From a seminarian:
I wanted to know if the lector should keep eye contact while
proclaiming the word of God at Holy Mass? Many parish guidelines say that it’s important to keep eye contact.
Keep eye contact… presumably with the “audience” to which the lectoress is “playing”?
Here’s my view. There is a thin line between reading the Word of God in an articulate, intelligible, thoughtful way, and a performance. While Holy Mass is the greatest drama even in earthly terms, our roles are not dramatic roles.
I was an actor in a former life. I know the temptation to “play” the crowd. Keeping eye-contact, for most people, will lead them into problems, in my opinion. Unless they are quite disciplined, they will lend to their reading the overtone that that reading is about the reader and not the Word. In all our reading in Scripture, the Word is both speaking and being spoken, raised to the Father.
“Keeping eye-contact” is not something that I would push. I would push proper pronunciation of the words, the phrasing, the meaning.
Perhaps we can, under the gravitational pull of the Extraordinary Form, take a cue from how the priest was trained to say Holy Mass. Even though the priest knows most of the texts by heart, he is to keep his eye in contact with the texts printed on the pages of the Missale Romanum or on the altar cards. A priest does well, for the sake of prudence, to follow the printed texts even when they are something he has said everyday of his life for decades. The texts are important. They are Christ speaking. The priest ought not stumble over them, scramble them, lose his place.
I think all of us have had the experience of poor readings by poorly prepared or simply untalented readers. We have also have the experience of readers who read as if for a Victorian melodrama. They soon become ridiculous and, sadly, don’t realize it.
Women religious of a certain age, I have noted, easily fall prey to this. Could they be channeling their years of teaching elementary school? They sometimes are involved in the training of readers in parishes and they pass along all their skill in “reading with meaning“.
Okay, that last part was a digression, a shot leveled from my battle-scarred personal experience. I’ve had to watch, listen to, suffer from ghastly, overblown, prating proclamations from women religious, with their Sears’ pants suits and lapel pins and hairdos, usually named Sr. Randi, now grinning, now frowning, sawing the air, thus, vivisecting the texts with pregnant pauses, pivoting their aggressive eye-contact from side to side with the intensity of a coastline lighthouse in a fog, who clearly wanted to be at the altar, not the ambo.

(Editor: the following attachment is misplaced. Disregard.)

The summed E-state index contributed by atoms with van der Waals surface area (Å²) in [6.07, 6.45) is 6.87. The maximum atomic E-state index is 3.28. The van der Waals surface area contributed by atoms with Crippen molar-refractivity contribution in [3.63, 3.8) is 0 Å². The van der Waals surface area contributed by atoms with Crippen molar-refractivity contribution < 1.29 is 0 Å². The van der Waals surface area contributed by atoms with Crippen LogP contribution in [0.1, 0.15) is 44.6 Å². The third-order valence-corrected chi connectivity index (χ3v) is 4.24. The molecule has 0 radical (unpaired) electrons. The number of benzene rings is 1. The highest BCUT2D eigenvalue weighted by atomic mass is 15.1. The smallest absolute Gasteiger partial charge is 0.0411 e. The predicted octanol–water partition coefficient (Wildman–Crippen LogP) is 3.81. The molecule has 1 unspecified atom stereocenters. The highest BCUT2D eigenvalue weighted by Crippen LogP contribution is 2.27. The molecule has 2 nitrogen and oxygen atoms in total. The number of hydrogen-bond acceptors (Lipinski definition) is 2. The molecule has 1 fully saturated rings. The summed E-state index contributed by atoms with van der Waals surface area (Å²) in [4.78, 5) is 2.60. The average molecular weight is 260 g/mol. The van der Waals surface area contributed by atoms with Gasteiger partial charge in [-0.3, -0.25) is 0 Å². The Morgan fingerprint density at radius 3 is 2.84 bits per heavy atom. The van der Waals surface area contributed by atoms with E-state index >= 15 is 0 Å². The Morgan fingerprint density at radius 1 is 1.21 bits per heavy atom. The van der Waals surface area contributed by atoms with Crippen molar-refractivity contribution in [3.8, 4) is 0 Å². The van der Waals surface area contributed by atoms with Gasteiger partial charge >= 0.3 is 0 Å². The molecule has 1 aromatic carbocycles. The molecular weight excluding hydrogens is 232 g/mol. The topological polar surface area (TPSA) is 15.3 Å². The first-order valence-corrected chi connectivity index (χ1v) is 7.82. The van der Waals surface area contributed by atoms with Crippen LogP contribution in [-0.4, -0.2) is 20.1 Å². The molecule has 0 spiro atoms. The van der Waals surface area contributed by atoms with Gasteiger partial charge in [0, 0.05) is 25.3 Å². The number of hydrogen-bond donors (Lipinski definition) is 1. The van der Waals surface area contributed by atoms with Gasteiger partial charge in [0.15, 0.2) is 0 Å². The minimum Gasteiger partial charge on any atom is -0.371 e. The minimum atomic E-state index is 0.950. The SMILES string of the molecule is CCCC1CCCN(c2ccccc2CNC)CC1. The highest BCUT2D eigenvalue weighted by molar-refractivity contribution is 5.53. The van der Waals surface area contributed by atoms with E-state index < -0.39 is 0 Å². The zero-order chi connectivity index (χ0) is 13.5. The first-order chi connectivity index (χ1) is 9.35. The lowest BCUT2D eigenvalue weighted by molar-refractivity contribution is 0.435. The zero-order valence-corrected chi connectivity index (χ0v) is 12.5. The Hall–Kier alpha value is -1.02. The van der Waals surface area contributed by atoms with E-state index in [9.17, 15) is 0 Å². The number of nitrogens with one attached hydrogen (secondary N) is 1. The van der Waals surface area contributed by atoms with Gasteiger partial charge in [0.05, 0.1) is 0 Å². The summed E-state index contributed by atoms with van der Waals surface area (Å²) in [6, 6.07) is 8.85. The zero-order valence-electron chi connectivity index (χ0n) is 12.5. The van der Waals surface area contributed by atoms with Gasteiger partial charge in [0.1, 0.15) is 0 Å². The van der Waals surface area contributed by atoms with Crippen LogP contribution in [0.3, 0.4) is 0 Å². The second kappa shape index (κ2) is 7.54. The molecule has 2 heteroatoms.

I’ll drop it now. And yes, I have heard some men do the same. But not, by far, in the same numbers. Nowhere like. And I have heard many women, even religious, read well.
Moreover, no matter how well some people may read, there are some men who are officially installed as Lectors. They read with a difference.
On an additional point, I will also give a little advice to readers.
LISTEN TO YOURSELF when reading. Tune your ear to listen to the sound of your voice for a few seconds when you start to read. Listen for whether or not your voice, by itself or amplified, is filling the space. Are you to soft? Too loud? Therefore, mind your use of the microphone. Some mics require that you be positioned immediately in front of them. Some need you to be very close. Some are more sensitive. Mind the sound of your voice coming back to you. Once you have the right balance, and this should take no more than two or three syllables, not words, then pay attention to your text again.
Finally… unless the book, the Lectionary, is set to the wrong page and you can’t find the text, use the Lectionary and not the missalette.
Bottom line: Focus primarily on proper diction, phrasing, comprehension, not the congregation – they aren’t in a theater – and not, with the exception of checking your sound, on yourself. And remember the old actor’s adage: less is more.
And when Mass is over….
… why not enjoy some Mystic Monk Coffee?
Many parishes have coffee and doughnuts after Mass. Wouldn’t some Mystic Monk Coffee be a nice way to follow Mass? Click HERE and order coffee for your parish after Mass gathering now.
And, while you are at it, how is your coffee supply?